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Wednesday, 7 October 2015

Networking, collaboration, and supporting promising new researchers: the 2015 RCGP annual conference, Glasgow

By Carolyn Chew-Graham
Professor of General Practice Research, IPCHS, Keele University

Sunshine greeted us at the start of the annual conference of the Royal College of General Practitioners (RCGP) in Glasgow on 1st October. 

A packed audience greeted Prof Maureen Baker, Chair of Council, who gave a robust defence of the NHS and an equally strong attack on the Health Secretary, emphasising the crises over junior doctors’ hours and recruitment shortfalls in general practice.

With time allocated to view over 400 posters in the main hall, there were ample opportunities to bump into friends and colleagues to discuss posters of interest, catch up on old times and sit down for a cuppa.

I was particularly proud of Mirella Fry - a medical student completing her SSC with me. Mirella presented a secondary analysis of the HoldFAST data (thanks to Sarah McLachlan and Tom Sanders for their support with this project). 

A poster reporting barriers to care for street-based prostitutes was also well received. The data were collected in Manchester by an Academic Foundation doctor in 2012, and the analysis was conducted by a team including Anna, my daughter. A photo of the poster was on Facebook and Twitter as soon as I spotted it.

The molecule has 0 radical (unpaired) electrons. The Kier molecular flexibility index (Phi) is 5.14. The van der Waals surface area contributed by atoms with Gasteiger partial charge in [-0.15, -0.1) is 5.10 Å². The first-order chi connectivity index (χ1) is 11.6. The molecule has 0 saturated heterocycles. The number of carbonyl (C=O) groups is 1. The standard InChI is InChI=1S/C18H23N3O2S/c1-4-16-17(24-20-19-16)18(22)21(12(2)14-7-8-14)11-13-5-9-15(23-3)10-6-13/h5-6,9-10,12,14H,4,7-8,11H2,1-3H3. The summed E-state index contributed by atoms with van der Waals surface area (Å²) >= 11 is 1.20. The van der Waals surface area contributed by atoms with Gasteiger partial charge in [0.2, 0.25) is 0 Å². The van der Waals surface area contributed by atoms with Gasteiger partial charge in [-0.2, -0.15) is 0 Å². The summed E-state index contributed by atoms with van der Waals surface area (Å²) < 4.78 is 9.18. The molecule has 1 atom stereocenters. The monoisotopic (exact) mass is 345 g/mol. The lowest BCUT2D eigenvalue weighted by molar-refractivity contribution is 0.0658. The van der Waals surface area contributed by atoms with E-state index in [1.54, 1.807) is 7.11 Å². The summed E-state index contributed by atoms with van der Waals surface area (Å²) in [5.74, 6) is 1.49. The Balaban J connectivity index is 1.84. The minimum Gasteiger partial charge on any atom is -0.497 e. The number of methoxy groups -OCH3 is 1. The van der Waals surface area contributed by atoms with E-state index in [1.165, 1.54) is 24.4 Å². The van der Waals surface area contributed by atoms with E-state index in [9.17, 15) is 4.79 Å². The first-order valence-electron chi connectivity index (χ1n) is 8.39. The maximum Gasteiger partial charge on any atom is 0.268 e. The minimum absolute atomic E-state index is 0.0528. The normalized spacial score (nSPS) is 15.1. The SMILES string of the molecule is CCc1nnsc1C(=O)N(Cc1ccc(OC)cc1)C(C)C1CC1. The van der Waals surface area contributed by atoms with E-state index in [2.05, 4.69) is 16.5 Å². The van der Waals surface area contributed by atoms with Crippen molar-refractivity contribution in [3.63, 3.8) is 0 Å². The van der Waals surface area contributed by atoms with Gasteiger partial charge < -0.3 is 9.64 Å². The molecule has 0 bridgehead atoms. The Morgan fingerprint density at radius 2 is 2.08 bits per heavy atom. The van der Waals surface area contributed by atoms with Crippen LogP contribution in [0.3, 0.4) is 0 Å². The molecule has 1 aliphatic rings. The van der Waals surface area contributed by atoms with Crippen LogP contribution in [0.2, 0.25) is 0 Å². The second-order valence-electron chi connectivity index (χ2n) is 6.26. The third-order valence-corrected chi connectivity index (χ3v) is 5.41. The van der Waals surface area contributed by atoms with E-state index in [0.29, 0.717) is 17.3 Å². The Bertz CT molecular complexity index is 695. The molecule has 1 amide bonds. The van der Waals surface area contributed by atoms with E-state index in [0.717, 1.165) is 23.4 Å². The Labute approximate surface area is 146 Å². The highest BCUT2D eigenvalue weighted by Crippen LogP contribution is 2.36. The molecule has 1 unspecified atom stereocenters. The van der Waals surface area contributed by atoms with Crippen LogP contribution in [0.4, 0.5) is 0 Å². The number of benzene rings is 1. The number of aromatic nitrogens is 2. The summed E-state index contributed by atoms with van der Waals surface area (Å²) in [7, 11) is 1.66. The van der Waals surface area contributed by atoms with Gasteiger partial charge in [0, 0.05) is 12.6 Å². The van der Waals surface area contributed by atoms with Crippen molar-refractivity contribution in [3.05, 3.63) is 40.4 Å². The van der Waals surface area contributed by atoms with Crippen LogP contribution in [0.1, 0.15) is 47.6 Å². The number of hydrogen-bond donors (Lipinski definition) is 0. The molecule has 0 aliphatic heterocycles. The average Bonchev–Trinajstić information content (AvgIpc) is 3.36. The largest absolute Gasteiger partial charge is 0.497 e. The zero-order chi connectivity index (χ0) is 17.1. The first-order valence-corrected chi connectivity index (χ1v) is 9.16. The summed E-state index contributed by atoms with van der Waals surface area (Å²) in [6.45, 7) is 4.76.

Neal Maskrey (Prof of Evidence-based Decision-making, here at Keele), Jill Rasmussen (RCGP Clinical Lead for Dementia) and I collaborated on a symposium on the challenges of managing an increasingly multi-morbid population, which provoked stimulating discussion and debate well after the session was timetabled to end.

Joanne Reeve (Associate Professor of General Practice in Warwick), Liz England (GP and MH Commissioner in Birmingham), Lucy Cooper (Researcher, Liverpool) and I collaborated, on behalf of the Society for Academic Primary Care (SAPC) and RCGP, to present a symposium entitled ‘Thinking differently about mental health consultations’. We had submitted this as a workshop, and discovered two weeks before the conference that we were presenting in the main hall. Using role-play, we were able to demonstrate three styles of consulting, introducing the audience to the ‘Bounce-Back model’ (Jo) and ‘Behavioural Activation’ (me). This symposium generated discussion in the hall, and on twitter, and an agreement that the team will put together some resources for the RCGP and SAPC websites.

The sunset on Friday evening was glorious, marred only by the disaster of broken glasses.

Posted on behalf of Carolyn Chew-Graham, Professor of General Practice Research, IPCHS, Keele University

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